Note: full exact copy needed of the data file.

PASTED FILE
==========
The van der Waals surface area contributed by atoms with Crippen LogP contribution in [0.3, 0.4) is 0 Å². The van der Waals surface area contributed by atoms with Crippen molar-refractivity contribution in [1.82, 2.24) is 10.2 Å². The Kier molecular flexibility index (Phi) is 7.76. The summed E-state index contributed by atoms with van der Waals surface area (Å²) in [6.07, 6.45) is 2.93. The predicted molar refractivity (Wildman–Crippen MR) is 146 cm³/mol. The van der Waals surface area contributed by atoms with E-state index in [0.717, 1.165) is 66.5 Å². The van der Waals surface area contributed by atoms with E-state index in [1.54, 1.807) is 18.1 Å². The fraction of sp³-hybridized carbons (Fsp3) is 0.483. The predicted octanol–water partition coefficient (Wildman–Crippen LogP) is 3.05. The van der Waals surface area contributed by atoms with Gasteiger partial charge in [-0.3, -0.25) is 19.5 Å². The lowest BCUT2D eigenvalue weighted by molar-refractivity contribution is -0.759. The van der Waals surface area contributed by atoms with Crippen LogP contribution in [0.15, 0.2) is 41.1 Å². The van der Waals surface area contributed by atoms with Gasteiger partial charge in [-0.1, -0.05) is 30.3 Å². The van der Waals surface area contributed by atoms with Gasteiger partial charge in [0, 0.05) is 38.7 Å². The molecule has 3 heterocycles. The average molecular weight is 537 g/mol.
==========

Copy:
The van der Waals surface area contributed by atoms with Crippen LogP contribution in [0.3, 0.4) is 0 Å². The van der Waals surface area contributed by atoms with Crippen molar-refractivity contribution in [1.82, 2.24) is 10.2 Å². The Kier molecular flexibility index (Phi) is 7.76. The summed E-state index contributed by atoms with van der Waals surface area (Å²) in [6.07, 6.45) is 2.93. The predicted molar refractivity (Wildman–Crippen MR) is 146 cm³/mol. The van der Waals surface area contributed by atoms with E-state index in [0.717, 1.165) is 66.5 Å². The van der Waals surface area contributed by atoms with E-state index in [1.54, 1.807) is 18.1 Å². The fraction of sp³-hybridized carbons (Fsp3) is 0.483. The predicted octanol–water partition coefficient (Wildman–Crippen LogP) is 3.05. The van der Waals surface area contributed by atoms with Gasteiger partial charge in [-0.3, -0.25) is 19.5 Å². The lowest BCUT2D eigenvalue weighted by molar-refractivity contribution is -0.759. The van der Waals surface area contributed by atoms with Crippen LogP contribution in [0.15, 0.2) is 41.1 Å². The van der Waals surface area contributed by atoms with Gasteiger partial charge in [-0.1, -0.05) is 30.3 Å². The van der Waals surface area contributed by atoms with Gasteiger partial charge in [0, 0.05) is 38.7 Å². The molecule has 3 heterocycles. The average molecular weight is 537 g/mol.